As part of the Integrated Covenant of Mayors for Climate and Energy, signatory cities pledge action to support the implementation of the new 2030 EU targets, a joint approach to tackling mitigation and adaptation to climate change and the extension of the initiative globally.
The Covenant of Mayors and Mayors Adapt (the Covenant of Mayors’ initiative on climate change adaptation), are now merged into the new and integrated Covenant of Mayors for Climate and Energy.
The Under 2 MOU - Memorandum of Understanding
Greater Manchester has also signed a Memorandum of Understanding (MOU) on Sub-national Global Climate Leadership.
Cities and regions are coming together in this agreement to further the action being taken by jurisdictions around the world and promote greater levels of ambition on climate change.
57 jurisdictions from 19 countries and five continents have now signed or endorsed the Under 2 MOU, collectively representing more than $17.5 trillion in GDP and 572 million people.
Each signatory commits to limit emissions to below eighty to ninety-five percent below 1990 levels, or below two metric tons per capita, by 2050 – the level of emission reduction believed necessary to limit global warming to less than 2°C by the end of this century.
The MOU will not introduce new legal constraints on participating jurisdictions but will demonstrate a clear and lasting commitment to reduce emissions in the decades to come.
"Climate Change has been brought to the world’s stage and this has helped significantly to raise the profile of low carbon work in Greater Manchester"
The Compact of Mayors
GM Mayor Tony Lloyd also spoke about the region’s commitment to the Compact of Mayors at COP21, which contributes to global urban emission reductions by 2030.
The Compact of Mayors is a global coalition of mayors and city officials pledging to reduce local greenhouse gas emissions, enhance resilience to climate change, and track their progress transparently. Greater Manchester has been a fundamental signatory since September 2015.
How will GM achieve its promises and meet its targets?
Climate Change has been brought to the world’s stage and this has helped significantly to raise the profile of low carbon work in Greater Manchester.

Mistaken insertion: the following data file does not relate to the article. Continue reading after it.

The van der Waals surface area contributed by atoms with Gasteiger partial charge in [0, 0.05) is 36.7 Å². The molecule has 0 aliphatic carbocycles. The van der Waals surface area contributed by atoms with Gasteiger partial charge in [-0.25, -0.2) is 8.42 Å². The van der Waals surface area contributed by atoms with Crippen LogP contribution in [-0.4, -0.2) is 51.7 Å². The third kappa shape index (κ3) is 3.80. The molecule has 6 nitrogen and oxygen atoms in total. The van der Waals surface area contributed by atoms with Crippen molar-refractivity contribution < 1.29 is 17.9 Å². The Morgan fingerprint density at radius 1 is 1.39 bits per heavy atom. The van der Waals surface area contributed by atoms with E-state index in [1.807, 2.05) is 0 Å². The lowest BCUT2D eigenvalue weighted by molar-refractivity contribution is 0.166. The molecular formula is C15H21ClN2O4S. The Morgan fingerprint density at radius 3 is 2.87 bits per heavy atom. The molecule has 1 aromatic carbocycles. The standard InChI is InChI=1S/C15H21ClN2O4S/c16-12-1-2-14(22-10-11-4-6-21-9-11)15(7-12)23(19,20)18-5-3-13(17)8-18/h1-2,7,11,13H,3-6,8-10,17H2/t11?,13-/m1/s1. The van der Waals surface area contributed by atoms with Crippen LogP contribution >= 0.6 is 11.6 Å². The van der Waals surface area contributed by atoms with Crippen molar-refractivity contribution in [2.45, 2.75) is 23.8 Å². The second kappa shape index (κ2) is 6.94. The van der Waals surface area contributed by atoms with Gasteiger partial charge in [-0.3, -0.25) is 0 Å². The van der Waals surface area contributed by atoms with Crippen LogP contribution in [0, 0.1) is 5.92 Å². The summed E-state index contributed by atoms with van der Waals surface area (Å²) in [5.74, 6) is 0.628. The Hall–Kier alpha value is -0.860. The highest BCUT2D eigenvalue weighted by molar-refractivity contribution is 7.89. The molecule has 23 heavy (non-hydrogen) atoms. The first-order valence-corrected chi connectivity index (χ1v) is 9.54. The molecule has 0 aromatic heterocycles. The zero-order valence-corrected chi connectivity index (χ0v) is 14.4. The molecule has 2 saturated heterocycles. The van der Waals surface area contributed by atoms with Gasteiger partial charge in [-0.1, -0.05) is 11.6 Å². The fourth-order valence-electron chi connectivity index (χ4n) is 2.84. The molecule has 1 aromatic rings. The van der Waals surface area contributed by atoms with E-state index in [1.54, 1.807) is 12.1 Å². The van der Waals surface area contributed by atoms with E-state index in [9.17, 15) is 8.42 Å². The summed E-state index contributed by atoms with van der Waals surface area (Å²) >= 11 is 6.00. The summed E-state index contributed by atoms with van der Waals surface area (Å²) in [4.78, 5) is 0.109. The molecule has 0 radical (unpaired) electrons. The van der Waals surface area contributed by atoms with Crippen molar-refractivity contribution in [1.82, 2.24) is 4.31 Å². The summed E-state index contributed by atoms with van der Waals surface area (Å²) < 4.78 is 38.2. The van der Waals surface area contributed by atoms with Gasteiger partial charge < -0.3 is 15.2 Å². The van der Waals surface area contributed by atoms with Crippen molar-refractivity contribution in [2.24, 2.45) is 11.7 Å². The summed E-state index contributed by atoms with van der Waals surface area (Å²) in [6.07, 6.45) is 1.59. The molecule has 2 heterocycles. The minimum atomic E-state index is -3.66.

There will hopefully continue to be a greater understanding of what individuals, businesses and groups can do to pledge their support and join forces, like taking part in the Green Growth Pledge for businesses and supporting a potential wide-reaching campaign from the Mayor’s Office this year about what individuals can do to play their part in galvanizing action on climate change.
Existing reporting frameworks are being brought into line with the recently signed Integrated Covenant of Mayors for Climate and Energy.
The GM Low Carbon Hub will be integrating all existing GM data into line with the reporting requirements and commitments of the Covenant and for the previously signed Compact of Mayors.
The revised data collection will be completed in time for the release of the final version of the GM Climate Change and Low Emissions Implementation Plan refresh in Spring 2016.
This new plan will strengthen action and commitment which aims to achieve a 48% reduction in CO2 by 2020. It will be brave, ambitious and more specific in partnership delivery. It will also establish new targets for 2020+.
The plan is not just about local government; Greater Manchester’s private sector is also keen that their activity and contributions towards carbon reduction are included.
The need to integrate low carbon behaviour into our culture is a priority for the present, not the future.